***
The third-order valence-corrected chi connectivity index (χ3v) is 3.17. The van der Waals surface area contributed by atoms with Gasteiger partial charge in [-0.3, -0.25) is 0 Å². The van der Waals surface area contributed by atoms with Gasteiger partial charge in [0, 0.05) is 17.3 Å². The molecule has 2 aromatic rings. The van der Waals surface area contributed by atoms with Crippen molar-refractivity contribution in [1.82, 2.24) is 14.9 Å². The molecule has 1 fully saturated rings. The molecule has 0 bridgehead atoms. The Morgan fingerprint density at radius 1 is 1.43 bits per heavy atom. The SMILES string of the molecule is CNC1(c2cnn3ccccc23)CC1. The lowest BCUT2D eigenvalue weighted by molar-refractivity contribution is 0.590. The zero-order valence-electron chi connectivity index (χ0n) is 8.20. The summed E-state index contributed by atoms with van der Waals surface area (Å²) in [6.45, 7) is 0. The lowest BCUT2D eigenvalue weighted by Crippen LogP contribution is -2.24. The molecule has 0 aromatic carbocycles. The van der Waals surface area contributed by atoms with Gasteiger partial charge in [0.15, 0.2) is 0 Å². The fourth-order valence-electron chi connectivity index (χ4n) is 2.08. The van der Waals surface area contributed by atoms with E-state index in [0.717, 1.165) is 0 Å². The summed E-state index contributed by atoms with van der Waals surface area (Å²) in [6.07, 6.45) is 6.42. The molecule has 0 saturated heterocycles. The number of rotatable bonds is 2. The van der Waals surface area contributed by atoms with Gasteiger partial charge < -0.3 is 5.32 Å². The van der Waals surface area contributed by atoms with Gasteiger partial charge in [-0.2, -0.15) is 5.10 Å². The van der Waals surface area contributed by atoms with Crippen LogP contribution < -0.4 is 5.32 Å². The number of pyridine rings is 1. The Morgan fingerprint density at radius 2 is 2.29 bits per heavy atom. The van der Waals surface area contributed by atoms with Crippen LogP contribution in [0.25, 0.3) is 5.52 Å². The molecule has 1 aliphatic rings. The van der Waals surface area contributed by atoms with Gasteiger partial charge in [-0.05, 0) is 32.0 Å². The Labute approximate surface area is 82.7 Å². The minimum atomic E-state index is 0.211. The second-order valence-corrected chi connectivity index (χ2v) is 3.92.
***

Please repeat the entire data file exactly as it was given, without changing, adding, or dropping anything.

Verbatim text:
The third-order valence-corrected chi connectivity index (χ3v) is 3.17. The van der Waals surface area contributed by atoms with Gasteiger partial charge in [-0.3, -0.25) is 0 Å². The van der Waals surface area contributed by atoms with Gasteiger partial charge in [0, 0.05) is 17.3 Å². The molecule has 2 aromatic rings. The van der Waals surface area contributed by atoms with Crippen molar-refractivity contribution in [1.82, 2.24) is 14.9 Å². The molecule has 1 fully saturated rings. The molecule has 0 bridgehead atoms. The Morgan fingerprint density at radius 1 is 1.43 bits per heavy atom. The SMILES string of the molecule is CNC1(c2cnn3ccccc23)CC1. The lowest BCUT2D eigenvalue weighted by molar-refractivity contribution is 0.590. The zero-order valence-electron chi connectivity index (χ0n) is 8.20. The summed E-state index contributed by atoms with van der Waals surface area (Å²) in [6.45, 7) is 0. The lowest BCUT2D eigenvalue weighted by Crippen LogP contribution is -2.24. The molecule has 0 aromatic carbocycles. The van der Waals surface area contributed by atoms with Gasteiger partial charge in [0.15, 0.2) is 0 Å². The fourth-order valence-electron chi connectivity index (χ4n) is 2.08. The van der Waals surface area contributed by atoms with E-state index in [0.717, 1.165) is 0 Å². The summed E-state index contributed by atoms with van der Waals surface area (Å²) in [6.07, 6.45) is 6.42. The molecule has 0 saturated heterocycles. The number of rotatable bonds is 2. The van der Waals surface area contributed by atoms with Gasteiger partial charge < -0.3 is 5.32 Å². The van der Waals surface area contributed by atoms with Gasteiger partial charge in [-0.2, -0.15) is 5.10 Å². The van der Waals surface area contributed by atoms with Crippen LogP contribution < -0.4 is 5.32 Å². The number of pyridine rings is 1. The Morgan fingerprint density at radius 2 is 2.29 bits per heavy atom. The van der Waals surface area contributed by atoms with Crippen LogP contribution in [0.25, 0.3) is 5.52 Å². The molecule has 1 aliphatic rings. The van der Waals surface area contributed by atoms with Gasteiger partial charge in [-0.05, 0) is 32.0 Å². The Labute approximate surface area is 82.7 Å². The minimum atomic E-state index is 0.211. The second-order valence-corrected chi connectivity index (χ2v) is 3.92.